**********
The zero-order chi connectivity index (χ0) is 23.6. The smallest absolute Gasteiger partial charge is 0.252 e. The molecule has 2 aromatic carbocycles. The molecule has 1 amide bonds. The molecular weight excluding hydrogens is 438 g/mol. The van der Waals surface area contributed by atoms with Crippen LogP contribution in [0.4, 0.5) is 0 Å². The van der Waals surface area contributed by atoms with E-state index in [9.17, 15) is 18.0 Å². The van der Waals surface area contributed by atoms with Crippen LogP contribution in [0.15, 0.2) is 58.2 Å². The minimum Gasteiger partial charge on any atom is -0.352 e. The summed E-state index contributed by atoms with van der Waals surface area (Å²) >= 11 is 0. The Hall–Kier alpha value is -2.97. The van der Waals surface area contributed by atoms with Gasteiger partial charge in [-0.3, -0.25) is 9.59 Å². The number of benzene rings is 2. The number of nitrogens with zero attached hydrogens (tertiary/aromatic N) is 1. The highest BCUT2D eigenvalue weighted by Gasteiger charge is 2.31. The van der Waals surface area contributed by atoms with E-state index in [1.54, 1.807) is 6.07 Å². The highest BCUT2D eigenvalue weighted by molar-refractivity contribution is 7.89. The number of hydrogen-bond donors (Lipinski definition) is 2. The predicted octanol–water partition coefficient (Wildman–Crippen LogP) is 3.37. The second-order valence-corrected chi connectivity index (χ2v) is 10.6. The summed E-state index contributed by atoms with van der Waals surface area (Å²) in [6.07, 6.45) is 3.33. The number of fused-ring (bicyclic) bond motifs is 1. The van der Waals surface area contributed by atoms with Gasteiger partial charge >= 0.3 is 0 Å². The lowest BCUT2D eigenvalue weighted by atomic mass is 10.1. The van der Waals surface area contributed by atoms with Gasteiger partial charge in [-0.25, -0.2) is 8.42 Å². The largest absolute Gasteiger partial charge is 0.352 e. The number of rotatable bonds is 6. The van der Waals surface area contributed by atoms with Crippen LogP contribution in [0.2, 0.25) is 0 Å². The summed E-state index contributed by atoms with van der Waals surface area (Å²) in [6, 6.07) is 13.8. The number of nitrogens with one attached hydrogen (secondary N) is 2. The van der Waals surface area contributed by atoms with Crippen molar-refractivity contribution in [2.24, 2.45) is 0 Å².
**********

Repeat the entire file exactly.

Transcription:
The zero-order chi connectivity index (χ0) is 23.6. The smallest absolute Gasteiger partial charge is 0.252 e. The molecule has 2 aromatic carbocycles. The molecule has 1 amide bonds. The molecular weight excluding hydrogens is 438 g/mol. The van der Waals surface area contributed by atoms with Crippen LogP contribution in [0.4, 0.5) is 0 Å². The van der Waals surface area contributed by atoms with E-state index in [9.17, 15) is 18.0 Å². The van der Waals surface area contributed by atoms with Crippen LogP contribution in [0.15, 0.2) is 58.2 Å². The minimum Gasteiger partial charge on any atom is -0.352 e. The summed E-state index contributed by atoms with van der Waals surface area (Å²) >= 11 is 0. The Hall–Kier alpha value is -2.97. The van der Waals surface area contributed by atoms with Gasteiger partial charge in [-0.3, -0.25) is 9.59 Å². The number of benzene rings is 2. The number of nitrogens with zero attached hydrogens (tertiary/aromatic N) is 1. The highest BCUT2D eigenvalue weighted by Gasteiger charge is 2.31. The van der Waals surface area contributed by atoms with E-state index in [1.54, 1.807) is 6.07 Å². The highest BCUT2D eigenvalue weighted by molar-refractivity contribution is 7.89. The number of hydrogen-bond donors (Lipinski definition) is 2. The predicted octanol–water partition coefficient (Wildman–Crippen LogP) is 3.37. The second-order valence-corrected chi connectivity index (χ2v) is 10.6. The summed E-state index contributed by atoms with van der Waals surface area (Å²) in [6.07, 6.45) is 3.33. The number of fused-ring (bicyclic) bond motifs is 1. The van der Waals surface area contributed by atoms with Gasteiger partial charge >= 0.3 is 0 Å². The lowest BCUT2D eigenvalue weighted by atomic mass is 10.1. The van der Waals surface area contributed by atoms with Gasteiger partial charge in [-0.25, -0.2) is 8.42 Å². The largest absolute Gasteiger partial charge is 0.352 e. The number of rotatable bonds is 6. The van der Waals surface area contributed by atoms with Crippen LogP contribution in [0.2, 0.25) is 0 Å². The summed E-state index contributed by atoms with van der Waals surface area (Å²) in [6, 6.07) is 13.8. The number of nitrogens with one attached hydrogen (secondary N) is 2. The van der Waals surface area contributed by atoms with Crippen molar-refractivity contribution in [2.24, 2.45) is 0 Å².